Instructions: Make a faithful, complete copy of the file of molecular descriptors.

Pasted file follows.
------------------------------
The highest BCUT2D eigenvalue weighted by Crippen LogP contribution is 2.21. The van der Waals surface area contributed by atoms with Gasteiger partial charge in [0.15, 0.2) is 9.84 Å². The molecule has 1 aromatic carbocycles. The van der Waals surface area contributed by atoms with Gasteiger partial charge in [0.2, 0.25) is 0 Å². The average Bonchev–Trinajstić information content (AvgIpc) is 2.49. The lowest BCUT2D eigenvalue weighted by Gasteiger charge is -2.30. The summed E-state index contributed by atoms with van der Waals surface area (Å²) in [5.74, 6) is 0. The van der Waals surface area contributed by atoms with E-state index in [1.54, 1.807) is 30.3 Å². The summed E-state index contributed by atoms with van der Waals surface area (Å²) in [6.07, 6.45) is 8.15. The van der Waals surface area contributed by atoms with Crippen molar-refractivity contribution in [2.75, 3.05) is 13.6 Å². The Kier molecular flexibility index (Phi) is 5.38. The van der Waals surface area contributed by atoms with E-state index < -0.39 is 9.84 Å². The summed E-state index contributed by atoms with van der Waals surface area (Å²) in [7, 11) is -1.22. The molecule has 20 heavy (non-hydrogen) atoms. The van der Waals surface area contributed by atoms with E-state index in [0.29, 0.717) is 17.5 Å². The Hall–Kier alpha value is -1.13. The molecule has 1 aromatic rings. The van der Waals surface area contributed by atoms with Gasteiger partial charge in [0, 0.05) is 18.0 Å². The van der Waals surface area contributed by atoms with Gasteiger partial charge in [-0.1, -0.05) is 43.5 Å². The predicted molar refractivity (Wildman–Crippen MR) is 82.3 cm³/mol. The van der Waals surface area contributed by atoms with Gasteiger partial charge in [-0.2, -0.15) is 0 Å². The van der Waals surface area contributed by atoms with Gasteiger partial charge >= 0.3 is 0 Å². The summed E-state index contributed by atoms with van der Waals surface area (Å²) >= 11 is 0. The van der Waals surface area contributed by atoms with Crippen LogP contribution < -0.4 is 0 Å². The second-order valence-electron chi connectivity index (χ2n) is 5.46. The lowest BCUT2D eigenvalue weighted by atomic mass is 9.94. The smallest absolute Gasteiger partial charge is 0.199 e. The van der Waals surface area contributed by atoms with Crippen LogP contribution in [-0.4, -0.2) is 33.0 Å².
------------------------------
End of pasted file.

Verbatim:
The highest BCUT2D eigenvalue weighted by Crippen LogP contribution is 2.21. The van der Waals surface area contributed by atoms with Gasteiger partial charge in [0.15, 0.2) is 9.84 Å². The molecule has 1 aromatic carbocycles. The van der Waals surface area contributed by atoms with Gasteiger partial charge in [0.2, 0.25) is 0 Å². The average Bonchev–Trinajstić information content (AvgIpc) is 2.49. The lowest BCUT2D eigenvalue weighted by Gasteiger charge is -2.30. The summed E-state index contributed by atoms with van der Waals surface area (Å²) in [5.74, 6) is 0. The van der Waals surface area contributed by atoms with E-state index in [1.54, 1.807) is 30.3 Å². The summed E-state index contributed by atoms with van der Waals surface area (Å²) in [6.07, 6.45) is 8.15. The van der Waals surface area contributed by atoms with Crippen molar-refractivity contribution in [2.75, 3.05) is 13.6 Å². The Kier molecular flexibility index (Phi) is 5.38. The van der Waals surface area contributed by atoms with E-state index < -0.39 is 9.84 Å². The summed E-state index contributed by atoms with van der Waals surface area (Å²) in [7, 11) is -1.22. The molecule has 20 heavy (non-hydrogen) atoms. The van der Waals surface area contributed by atoms with E-state index in [0.29, 0.717) is 17.5 Å². The Hall–Kier alpha value is -1.13. The molecule has 1 aromatic rings. The van der Waals surface area contributed by atoms with Gasteiger partial charge in [0, 0.05) is 18.0 Å². The van der Waals surface area contributed by atoms with Gasteiger partial charge in [-0.1, -0.05) is 43.5 Å². The predicted molar refractivity (Wildman–Crippen MR) is 82.3 cm³/mol. The van der Waals surface area contributed by atoms with Gasteiger partial charge in [-0.2, -0.15) is 0 Å². The van der Waals surface area contributed by atoms with Gasteiger partial charge >= 0.3 is 0 Å². The summed E-state index contributed by atoms with van der Waals surface area (Å²) >= 11 is 0. The van der Waals surface area contributed by atoms with Crippen LogP contribution < -0.4 is 0 Å². The second-order valence-electron chi connectivity index (χ2n) is 5.46. The lowest BCUT2D eigenvalue weighted by atomic mass is 9.94. The smallest absolute Gasteiger partial charge is 0.199 e. The van der Waals surface area contributed by atoms with Crippen LogP contribution in [-0.4, -0.2) is 33.0 Å².